Your genes can help you see what might lie ahead. For example, if you have a gene associated with faster-than-average skin aging, you can take extra good care of it now to help offset that genetic influence.
Knowing more about your genes helps you tailor your lifestyle to what suits you best. For instance: If your genes suggest you might metabolize caffeine more slowly than the norm, you may want to consider watching your daily intake.
There are some genetic markers for predispositions, but most of these results are probably generalized based on your genetic background.
Obesity may make the epigenetic clock in human liver cells tick faster, and heroin use can accelerate biological aging in brain cells.
Skin aging is a complex process influenced by hereditary and environmental factors. Recent studies on twins have revealed that up to 60% of the skin aging variation between individuals can be attributed to genetic factors, while the remaining 40% is due to non-genetic factors.
When creating this genetic test for skin care, our goal was to perform a classification of each marker based on a set of multiple polymorphisms associated with certain skin properties to provide personalized skin care and anti-aging therapies. Oxidative stress is another of the great cause of skin aging. Our body has its own antioxidant system, but not all have an equally effective one. Throughout our genetic data, we can see how our body behaves in this aspect and we will see how to help it in this process according to our genomics. The same thing is about our ability to deal with pollution, our dermal sensitivity, predisposition to skin inflammation, acne, varicose veins, etc. Very relevant information when designing the strategy for our skin care.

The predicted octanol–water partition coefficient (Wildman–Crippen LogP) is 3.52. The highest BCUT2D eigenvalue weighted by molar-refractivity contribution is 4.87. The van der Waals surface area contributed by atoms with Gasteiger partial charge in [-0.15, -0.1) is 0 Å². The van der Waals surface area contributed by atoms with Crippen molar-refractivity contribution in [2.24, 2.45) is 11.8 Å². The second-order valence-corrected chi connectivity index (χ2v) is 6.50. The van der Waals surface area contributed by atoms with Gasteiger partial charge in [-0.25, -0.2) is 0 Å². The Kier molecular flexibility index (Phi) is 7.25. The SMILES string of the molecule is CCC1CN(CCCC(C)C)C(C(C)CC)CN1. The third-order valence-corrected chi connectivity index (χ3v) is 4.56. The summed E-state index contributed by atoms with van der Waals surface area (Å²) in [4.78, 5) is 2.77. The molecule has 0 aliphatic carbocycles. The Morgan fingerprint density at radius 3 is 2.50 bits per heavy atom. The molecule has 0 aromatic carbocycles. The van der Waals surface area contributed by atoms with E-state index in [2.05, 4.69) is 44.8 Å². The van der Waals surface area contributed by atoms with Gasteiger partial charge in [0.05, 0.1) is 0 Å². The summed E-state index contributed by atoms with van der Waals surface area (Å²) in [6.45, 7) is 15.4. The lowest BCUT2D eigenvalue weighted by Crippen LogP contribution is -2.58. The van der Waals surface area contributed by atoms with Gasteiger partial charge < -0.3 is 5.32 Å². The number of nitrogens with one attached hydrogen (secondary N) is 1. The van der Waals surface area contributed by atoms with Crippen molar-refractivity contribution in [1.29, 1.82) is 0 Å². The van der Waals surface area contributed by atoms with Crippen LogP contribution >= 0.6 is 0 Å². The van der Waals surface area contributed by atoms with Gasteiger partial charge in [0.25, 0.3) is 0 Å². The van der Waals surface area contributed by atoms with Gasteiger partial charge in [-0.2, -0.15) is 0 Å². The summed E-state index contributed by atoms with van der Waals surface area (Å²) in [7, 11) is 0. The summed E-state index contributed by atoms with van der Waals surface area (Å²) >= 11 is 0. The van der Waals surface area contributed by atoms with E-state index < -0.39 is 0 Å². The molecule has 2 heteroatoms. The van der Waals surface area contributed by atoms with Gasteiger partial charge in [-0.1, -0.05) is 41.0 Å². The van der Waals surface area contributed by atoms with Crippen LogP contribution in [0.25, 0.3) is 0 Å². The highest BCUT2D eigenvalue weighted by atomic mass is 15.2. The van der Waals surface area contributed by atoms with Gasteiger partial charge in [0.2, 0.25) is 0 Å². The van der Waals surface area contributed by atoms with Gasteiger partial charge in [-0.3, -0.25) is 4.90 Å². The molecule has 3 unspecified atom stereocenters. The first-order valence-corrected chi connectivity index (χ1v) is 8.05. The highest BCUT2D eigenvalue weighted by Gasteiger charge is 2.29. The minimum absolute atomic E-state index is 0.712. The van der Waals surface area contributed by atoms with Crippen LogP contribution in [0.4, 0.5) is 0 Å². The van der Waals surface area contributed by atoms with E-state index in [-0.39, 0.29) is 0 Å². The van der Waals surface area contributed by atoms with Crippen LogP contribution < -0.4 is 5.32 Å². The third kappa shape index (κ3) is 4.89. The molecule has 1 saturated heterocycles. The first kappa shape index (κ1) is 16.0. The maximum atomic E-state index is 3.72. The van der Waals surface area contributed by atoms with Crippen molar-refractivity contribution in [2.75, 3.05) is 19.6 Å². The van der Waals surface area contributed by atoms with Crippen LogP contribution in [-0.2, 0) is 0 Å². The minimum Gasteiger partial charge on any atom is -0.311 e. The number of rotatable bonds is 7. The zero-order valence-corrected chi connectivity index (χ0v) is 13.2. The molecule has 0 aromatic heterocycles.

There’s still much to learn when it comes to decoding the link between genetics and longevity, but, increasingly, studies into a range of genes are revealing tantalizing clues about the role that the genome plays in determining an animal’s lifespan. Here’s a look at three genes researchers have identified as promising candidates in the science of longevity.
Though the expression of CISD2 decreases on its own as mice age, researchers in this study discovered that both male and female mice without CISD2 all showed signs of premature aging, such as cell death and neuron and muscle cell degeneration. More recent research confirms that mice without the CISD2 gene have shorter lifespans, and suggests that CISD2 may affect genetic pathways linked to lifespan and other physiological signs of aging. Maintaining CISD2 expression could possibly lengthen the human lifespan or slow signs of aging.